Who needs to user test their web site or apps? You do.

Not to presume too much, but I am willing to bet that most of the people reading this post have never actually watched a user interact with their designs or products even in a casual environment. For those of you that test and test again, my apologies. And for those of you that have tested a little – congratulations, and keep going. I bet you learned some great stuff right? But by and large, most of the UX and visual designers I talk to have not conducted or benefited from much actual user input.

For many years, that was perfectly OK. The web was experimental, new, dynamic. No one really expected it to work very well. Those days are gone now. If you want to compete in the online world at large, or even in the rarified air of the Canadian online world, you need to ensure that your site or app (in short, your user experience) is on par with what users have come to expect online. Remember, you are being judged alongside the best, whether users realize it or not. Almost every user has interacted with numerous digital experiences (sometimes dozens daily) and brings all of those built up expectations to your product. As Stephen Turbek said so memorably back in 2006 “Your interface is your company”. Don’t you want an efficient, useful, friendly, even beautiful company?

Of course, everyone does. So, why don’t more people engage real users to find out if their ideas are working in the real world? There are a few answers, in my ever humble opinion:

1. No Time

Web projects run much faster than real world projects and people expect results quickly. While modern user testing methods are relatively cheap and efficient, they still take some time and resources to accomplish. It’s difficult sometimes to find time and budget in the plan for user testing, particularly when you consider that unearthing some usability issues could delay launch significantly. I can only say that any time “lost” in the process of making your web site or app usable is not truly lost. If you discover a problem and fix it before you go out to the public, consider the savings in customer service, brand damage, after-the-fact patches, etc. “A stitch in time saves nine” – and never more so than in the digital world.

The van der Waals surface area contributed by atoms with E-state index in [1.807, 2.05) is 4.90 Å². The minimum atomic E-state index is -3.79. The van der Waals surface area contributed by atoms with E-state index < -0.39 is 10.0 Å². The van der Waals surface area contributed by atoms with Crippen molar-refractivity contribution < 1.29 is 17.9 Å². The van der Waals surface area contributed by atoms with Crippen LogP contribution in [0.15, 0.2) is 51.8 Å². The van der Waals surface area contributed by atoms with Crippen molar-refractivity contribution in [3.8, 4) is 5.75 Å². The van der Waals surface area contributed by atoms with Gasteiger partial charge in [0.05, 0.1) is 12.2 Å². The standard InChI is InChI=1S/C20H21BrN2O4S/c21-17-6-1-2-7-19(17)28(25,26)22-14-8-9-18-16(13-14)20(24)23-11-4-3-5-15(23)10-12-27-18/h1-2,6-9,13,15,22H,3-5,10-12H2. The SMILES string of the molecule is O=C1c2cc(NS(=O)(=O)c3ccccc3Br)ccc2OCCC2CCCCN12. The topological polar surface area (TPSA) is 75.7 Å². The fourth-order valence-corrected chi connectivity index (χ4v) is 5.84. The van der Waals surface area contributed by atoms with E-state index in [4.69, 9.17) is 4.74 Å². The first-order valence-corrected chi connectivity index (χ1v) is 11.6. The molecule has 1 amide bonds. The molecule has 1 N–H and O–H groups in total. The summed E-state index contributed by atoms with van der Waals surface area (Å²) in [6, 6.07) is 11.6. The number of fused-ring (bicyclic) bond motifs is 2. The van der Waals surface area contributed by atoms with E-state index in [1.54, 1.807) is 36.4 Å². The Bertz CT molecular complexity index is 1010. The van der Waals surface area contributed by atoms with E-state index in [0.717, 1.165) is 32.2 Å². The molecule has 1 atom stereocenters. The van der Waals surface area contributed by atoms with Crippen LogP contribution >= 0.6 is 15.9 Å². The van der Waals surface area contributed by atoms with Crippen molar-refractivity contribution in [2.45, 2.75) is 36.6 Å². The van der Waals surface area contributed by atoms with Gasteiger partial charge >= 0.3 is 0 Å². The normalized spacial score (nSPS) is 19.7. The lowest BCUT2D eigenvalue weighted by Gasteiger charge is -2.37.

2. Big Egos

Wether we want to admit it or not, our business can be very ego driven. Designers, product and business leaders, even developers and content creators will often feel like they “know what users want” since they have been well educated, worked in the business for some time, and faced these issues before. Add to this that many of us make our money by putting forward solutions and have come to feel that we know our world pretty well, and it can be hard for seasoned professionals to take the advice of the general public. But if done properly, timely user testing can only benefit the final product.

3. Too Expensive

There is a lingering perception that user testing is prohibitively expensive, and it certainly can be. User testing can go from a few people doing a few tasks in your office to a full blown, multi-year research effort. I advocate starting small, and seeing where your needs take you. Steve Krug wrote a fantastic book on user testing called Rocket Surgery Made Easy, which spells out how to carry out low cost, iterative user testing on your designs to ensure that what you are designing will work in the real world. I highly recommend this book and this approach as a low cost entry point into user testing. In the near future, I will put together a post on my “Quick and Clean User Testing” method derived from Steve’s great book. For now, if you are desperate, pickup Steve’s book and get testing. It’s not very expensive or terribly painful at all!

The Main Reason You Should Test

OK, so now I have convinced you that you can afford to test and that your design will definitely benefit from a little exposure to users, can I get to the real reason you should do this? Because it’s FUN! I have conducted many users testing sessions over the last few years and have never failed to have fun and find out some very useful insights. It helps bring the devs and product folks closer to the true user needs, and reminds everyone that there are real users on the other side of the screen, as it were.

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